Jeff Klooger

In Issue 4 on October 31, 2009 at 7:50 am

Ave Maria At The Crossing

After the painting by Giovanni Segantini

These mountains cupped their hands
to catch a pool of golden light, and show
how round the world is, how still
and true to the wishes of the weary travellers,
the family drawn together in this simple vessel
beneath crossed staves, to mark
the rite of each day’s passage.

The lake is empty, but the boat
is full, its living cargo jostling the rower,
who leans on his oars to stay awake
as the day dies quietly, forgiving
all our imperfections.
The sheep bend low to drink
their own reflections. The mother
rocks her child on her knee, the two of them
resting against each other, cheek to cheek,
and the lamb peeking over the bow,
searching for dreamt-of pastures to frolic in.

The sky is a dome, the lake is a bowl
and the whole world floats between
in the setting sun. At the end of the day
all things revert
to what they truly are and mean.
Ripples ring the boat
like time encircling its source,
its holy centre, hope and solace,
our origin and end,
the still and silent moment of our passing.


When I was a seeker and needed a desert
to wander in, I found what I needed
in empty suburban streets at midnight, under stars,
under streetlights that buzzed like enormous
alien insects, songs of electricity
and loneliness, of desperation. No solace there,
just the hollow clatter of shoes on concrete,
playground swings and slides to show how
I had become too large and ungainly
for the pleasures of childhood.
What I sought was an answer
and an escape: both the same. Life cried out
for something more, my body
cried out, my brain whirred
and slipped and spun without traction.
Life was about going nowhere
and never arriving; but all that internal motion,
every muscle straining in the rush
of thought and desire, plummeting
head-long into the imaginary future –
something just had to break, I wanted
something to break, to shatter
the frozen world, the creaking ice-flow
of day upon day. The desert is what I needed,
what I wanted, the unrelieved absence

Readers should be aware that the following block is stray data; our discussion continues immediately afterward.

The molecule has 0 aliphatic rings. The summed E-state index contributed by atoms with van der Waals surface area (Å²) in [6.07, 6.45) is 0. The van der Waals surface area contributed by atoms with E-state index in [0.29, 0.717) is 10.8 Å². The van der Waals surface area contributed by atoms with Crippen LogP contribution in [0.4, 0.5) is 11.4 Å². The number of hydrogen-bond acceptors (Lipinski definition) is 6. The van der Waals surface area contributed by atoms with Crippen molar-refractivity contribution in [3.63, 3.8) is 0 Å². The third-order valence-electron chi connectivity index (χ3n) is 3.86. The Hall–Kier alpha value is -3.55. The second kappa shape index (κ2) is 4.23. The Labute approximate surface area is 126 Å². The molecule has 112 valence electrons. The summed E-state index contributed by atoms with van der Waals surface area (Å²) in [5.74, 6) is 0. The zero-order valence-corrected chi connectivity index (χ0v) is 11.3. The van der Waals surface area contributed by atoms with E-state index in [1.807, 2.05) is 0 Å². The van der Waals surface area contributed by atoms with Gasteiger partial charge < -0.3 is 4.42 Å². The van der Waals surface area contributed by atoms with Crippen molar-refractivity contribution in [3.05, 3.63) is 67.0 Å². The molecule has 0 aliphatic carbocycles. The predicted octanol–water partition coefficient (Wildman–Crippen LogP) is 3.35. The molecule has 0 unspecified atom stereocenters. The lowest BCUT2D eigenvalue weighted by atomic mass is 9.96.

of life’s distractions, like the absence
of hope, of comforting lies. I turned my face
to confront head on what lay behind
textbook solutions and kindly platitudes,
a truth as stark and chilling
as the thought of freedom.

What did I find? What do prophets find
in the desert? Their God, their mission,
a world of illusions all their own, truth being
but a variety of illusion. I found
a degree of expansiveness I had not reckoned on,
a oneness of the simple and the sublime,
a unity and kinship between my pitiful self
and the cold and glorious blackness
of the night sky. It filled me up
for a time, and let me live; and even now
I sometimes return to it, remembering with envy
the untrained virtuosity of youth,
forgetting the pain, the bottomless ache
that forced me into that desert, that made me
so desperate for answers, so hungry for wonders.

What Is

Impossible! From the first
peremptory explosion we have gambled
against entropy’s impossible odds
and won, and keep on winning, staking all
on every spin, and heaping fortune
upon fortune, miracle on miracle.

How miserable! To be so lucky
and so undeserving makes no sense.
It’s true we die. You and I
certainly will. And if you listen right
it’s possible to hear the whole world moaning
as if one collective agony gripped it
in a barbed-wire fist.
But is this suffering a truth
to be believed in or endured,
sworn by or sworn at? I don’t know
and when I think I do, I’m wrong.

I only know that waiting at a station
after sudden rain, the sun just happens
to touch my cheek, and the moss
shines emerald green on red,
red brick, and I forget what doom
this madness runs to.

Laughing Buddha

Great sage, enlightened one
or just a fat and jolly monk,
my laughing Buddha smiles at me
from his bookshelf home,
sack slung over his back, begging bowl
proffered hopefully, or in wise, resigned
acceptance of the limits to this world’s generosity.

Respect for the religious life ebbs and flows
like the seasons, but his mood is permanent,
a year-long mirth nudging his huge, bare
belly into a quivering dance.
Everything and anything can start those waves
rocking on his ocean of flesh. What is not
funny, after all? Sorrow, pain, suffering, death
− all illusion! Only a fool
would not laugh!
If his enormous body
should complain of its burdens, he ignores it,
knowing any body will deceive you
if you let it. In truth, he is as light
as the tune he hums as he walks
from mountain to valley, from this village
to the next. His way is endless, and
endlessly joyous. Wherever he goes
crowds of children trail behind him
and mothers rub his quivering belly for luck.

The World

A tower opens onto a view
presenting itself to the viewer
like a table laden with fruit.

Imaginary fruit! Delicious!

Imagine what you could do or make
with a scene like this.
flower into consciousness
perfume your inner life
with their profligacy.

Looking out

I am reminded of that statue of the Buddha
tall as a mountain, with hollow eyes.
Staring up at its great hulking mass
you miss the wonder others claim to see.

The trick is to climb the steps
behind the statue and peer out
through the Buddha’s own eyes.
Then breath catches in your throat
your skull cap comes loose
and the chill breeze of the sublime
washes through you.

Look! See what the Buddha sees!
The world stretched before him
like an offering.

Jeff Klooger’s poetry has been published in Australian and international online and print journals. Recently his work has appeared in The Liberal, Harvest, dotdotdash, Words-Myth and Pure Francis. His other interests are music and philosophy. His book on the ideas of the Greek-French philosopher Cornelius Castoriadis was published in 2009.

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